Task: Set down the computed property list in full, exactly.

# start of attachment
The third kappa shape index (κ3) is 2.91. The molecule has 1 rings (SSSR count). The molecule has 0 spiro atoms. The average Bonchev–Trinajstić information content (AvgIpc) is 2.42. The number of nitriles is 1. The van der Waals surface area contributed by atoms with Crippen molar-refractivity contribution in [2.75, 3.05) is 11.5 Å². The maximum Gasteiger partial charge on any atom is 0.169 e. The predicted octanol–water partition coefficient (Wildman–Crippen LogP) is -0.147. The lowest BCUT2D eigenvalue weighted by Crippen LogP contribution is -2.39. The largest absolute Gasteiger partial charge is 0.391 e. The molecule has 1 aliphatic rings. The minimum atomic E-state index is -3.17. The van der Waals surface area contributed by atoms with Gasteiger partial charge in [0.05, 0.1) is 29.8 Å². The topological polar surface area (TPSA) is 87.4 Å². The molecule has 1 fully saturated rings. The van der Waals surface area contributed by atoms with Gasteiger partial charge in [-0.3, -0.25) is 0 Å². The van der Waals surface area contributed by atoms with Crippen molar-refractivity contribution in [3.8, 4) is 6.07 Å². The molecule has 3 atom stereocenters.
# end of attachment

The third kappa shape index (κ3) is 2.91. The molecule has 1 rings (SSSR count). The molecule has 0 spiro atoms. The average Bonchev–Trinajstić information content (AvgIpc) is 2.42. The number of nitriles is 1. The van der Waals surface area contributed by atoms with Crippen molar-refractivity contribution in [2.75, 3.05) is 11.5 Å². The maximum Gasteiger partial charge on any atom is 0.169 e. The predicted octanol–water partition coefficient (Wildman–Crippen LogP) is -0.147. The lowest BCUT2D eigenvalue weighted by Crippen LogP contribution is -2.39. The largest absolute Gasteiger partial charge is 0.391 e. The molecule has 1 aliphatic rings. The minimum atomic E-state index is -3.17. The van der Waals surface area contributed by atoms with Gasteiger partial charge in [0.05, 0.1) is 29.8 Å². The topological polar surface area (TPSA) is 87.4 Å². The molecule has 1 fully saturated rings. The van der Waals surface area contributed by atoms with Gasteiger partial charge in [-0.3, -0.25) is 0 Å². The van der Waals surface area contributed by atoms with Crippen molar-refractivity contribution in [3.8, 4) is 6.07 Å². The molecule has 3 atom stereocenters.